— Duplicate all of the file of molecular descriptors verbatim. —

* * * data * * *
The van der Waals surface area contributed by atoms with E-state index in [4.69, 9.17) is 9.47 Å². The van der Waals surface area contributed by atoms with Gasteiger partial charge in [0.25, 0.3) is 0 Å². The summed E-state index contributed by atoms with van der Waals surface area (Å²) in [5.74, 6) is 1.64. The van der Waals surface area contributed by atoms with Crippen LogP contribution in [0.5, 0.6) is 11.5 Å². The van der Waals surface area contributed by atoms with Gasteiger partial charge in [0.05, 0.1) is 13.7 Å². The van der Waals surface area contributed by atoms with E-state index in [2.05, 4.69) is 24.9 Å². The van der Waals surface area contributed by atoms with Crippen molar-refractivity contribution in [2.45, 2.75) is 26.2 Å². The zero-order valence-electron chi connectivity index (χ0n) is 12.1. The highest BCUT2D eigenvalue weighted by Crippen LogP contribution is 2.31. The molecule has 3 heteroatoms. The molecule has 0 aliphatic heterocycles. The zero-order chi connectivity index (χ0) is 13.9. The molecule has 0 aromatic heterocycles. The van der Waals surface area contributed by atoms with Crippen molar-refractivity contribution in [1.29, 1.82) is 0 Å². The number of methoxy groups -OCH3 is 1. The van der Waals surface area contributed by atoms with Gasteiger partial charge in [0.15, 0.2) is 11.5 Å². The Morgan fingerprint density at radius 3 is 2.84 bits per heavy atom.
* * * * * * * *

The van der Waals surface area contributed by atoms with E-state index in [4.69, 9.17) is 9.47 Å². The van der Waals surface area contributed by atoms with Gasteiger partial charge in [0.25, 0.3) is 0 Å². The summed E-state index contributed by atoms with van der Waals surface area (Å²) in [5.74, 6) is 1.64. The van der Waals surface area contributed by atoms with Crippen LogP contribution in [0.5, 0.6) is 11.5 Å². The van der Waals surface area contributed by atoms with Gasteiger partial charge in [0.05, 0.1) is 13.7 Å². The van der Waals surface area contributed by atoms with E-state index in [2.05, 4.69) is 24.9 Å². The van der Waals surface area contributed by atoms with Crippen molar-refractivity contribution in [2.45, 2.75) is 26.2 Å². The zero-order valence-electron chi connectivity index (χ0n) is 12.1. The highest BCUT2D eigenvalue weighted by Crippen LogP contribution is 2.31. The molecule has 3 heteroatoms. The molecule has 0 aliphatic heterocycles. The zero-order chi connectivity index (χ0) is 13.9. The molecule has 0 aromatic heterocycles. The van der Waals surface area contributed by atoms with Crippen molar-refractivity contribution in [1.29, 1.82) is 0 Å². The number of methoxy groups -OCH3 is 1. The van der Waals surface area contributed by atoms with Gasteiger partial charge in [0.15, 0.2) is 11.5 Å². The Morgan fingerprint density at radius 3 is 2.84 bits per heavy atom.